As attested in the books of Samuel, Ziklag, located between Kiryat Gat and Lachish, provided refuge to the future king David when he was on the run from King Saul. After his sojourn in Ziklag, David ascended the throne in Hebron.

According to a joint press release from the Hebrew University in Jerusalem and the Israel Antiquities Authority, archaeologists discovered remains of a Philistine settlement from the 12-11th centuries BCE, which was followed by a rural settlement dating to the early 10th century BCE, which is in keeping with the biblical account. Carbon 14 dating supports the archaeologists’ timeline and identification, according to the press release.

As recorded in the Hebrew Bible, David settled at Ziklag for 14 months under the patronage of the Philistine King Achish of Gat, with 600 of his men and their families, and used it as a base to raid neighboring peoples.

While the then-Philistine vassal David attempted to join the army of his Philistine lord Achish to defeat Saul, retaliating Amalekites razed the town and took off with the Israelites’ women and children, along with much booty. (Spoiler: In the end, David prevailed.)

According to the press release, in addition to the cultural transition between Philistine buildings and the presumed later Israelite camp, the Davidic-era settlement shows remains of an intense fire that destroyed it.

Later in the Hebrew Bible, in the Book of Nehemiah, the town is mentioned again as a base for Jews who returned from Babylon.

For decades, archaeologists have sought the location of the elusive Ziklag, for which roughly a dozen sites have been suggested, without scholarly consensus. Those previous sites were largely dismissed due to lack of signs of settlement transitioning from Philistine cultural evidence to Israelite remains from the time of David, or due to lack of evidence of the widespread ruin wrought by the Amalekites, as described in the Hebrew Bible.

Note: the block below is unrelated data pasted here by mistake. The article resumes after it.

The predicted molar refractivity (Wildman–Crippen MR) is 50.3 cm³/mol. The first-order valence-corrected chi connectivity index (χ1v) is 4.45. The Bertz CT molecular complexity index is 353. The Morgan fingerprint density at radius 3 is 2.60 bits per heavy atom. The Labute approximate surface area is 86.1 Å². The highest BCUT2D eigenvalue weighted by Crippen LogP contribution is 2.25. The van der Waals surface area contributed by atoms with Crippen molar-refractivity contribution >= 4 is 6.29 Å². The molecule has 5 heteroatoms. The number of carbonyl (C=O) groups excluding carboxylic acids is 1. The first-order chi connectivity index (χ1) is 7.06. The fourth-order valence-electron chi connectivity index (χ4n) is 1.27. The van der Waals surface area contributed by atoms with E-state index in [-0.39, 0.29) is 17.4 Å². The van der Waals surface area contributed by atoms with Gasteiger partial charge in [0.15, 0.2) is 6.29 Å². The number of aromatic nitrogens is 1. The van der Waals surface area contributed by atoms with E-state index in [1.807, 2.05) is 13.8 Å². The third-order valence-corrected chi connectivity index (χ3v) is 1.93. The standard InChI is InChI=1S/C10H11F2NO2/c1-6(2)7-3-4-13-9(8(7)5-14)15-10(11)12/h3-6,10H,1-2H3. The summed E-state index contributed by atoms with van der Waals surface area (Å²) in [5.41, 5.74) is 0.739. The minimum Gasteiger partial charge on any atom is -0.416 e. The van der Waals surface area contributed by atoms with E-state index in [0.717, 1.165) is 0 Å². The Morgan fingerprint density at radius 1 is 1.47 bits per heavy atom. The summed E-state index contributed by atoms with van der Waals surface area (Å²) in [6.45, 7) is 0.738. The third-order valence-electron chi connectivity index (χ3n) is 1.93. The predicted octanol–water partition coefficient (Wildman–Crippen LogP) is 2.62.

According to leading archaeologists Prof. Yosef Garfinkel, head of the Institute of Archaeology at the Hebrew University in Jerusalem; the IAA’s Saar Ganor; and Dr. Kyle Keimer and Dr. Gil Davis of Macquarie University in Sydney, Australia, the proposed site of Khirbet a-Ra‘i has all the required qualifications.

The joint IAA and Hebrew University press release said that after seven dig seasons that uncovered some 1,000 sq.m., the archaeological team found evidence of a Philistine-era settlement from the 12-11th centuries BCE, among which were massive stone structures and typical Philistine cultural artifacts, including stylized pottery in foundation deposits — good luck offerings laid beneath a building’s flooring.

Those artifacts, along with stone and metal tools, are similar to ones found in other Philistine cities, including Ashdod, Ashkelon, Ekron and Gath.

The name Ziklag is of Philistine origin and does not have roots in Semitic languages. Recently, a large scientific study of Philistine DNA matched their origins to the Aegean region, which had similar pottery styles during the 12th century BCE, the time period in which the Philistine ancestors are thought to have migrated to the Land of Israel.

At Khirbet a-Ra‘i to date, archaeologists have uncovered some 100 complete pottery vessels used for storing wine and oil, among other uses. According to Garfinkel, who led excavations at the contemporary fortified Judaean city of Sha‘arayim (Khirbet Qeiyafa), jugs and bowls decorated with a “red slipped and hand-burnished” finish are typical of the period of King David.

The excavations leading to the new proposed identification for Ziklag were funded by Joey Silver of Jerusalem, Aron Levy of New Jersey, and the Roth Family and Isaac Wakil both of Sydney.

Permanent link to this article: http://discerningthetimes.me/?p=9924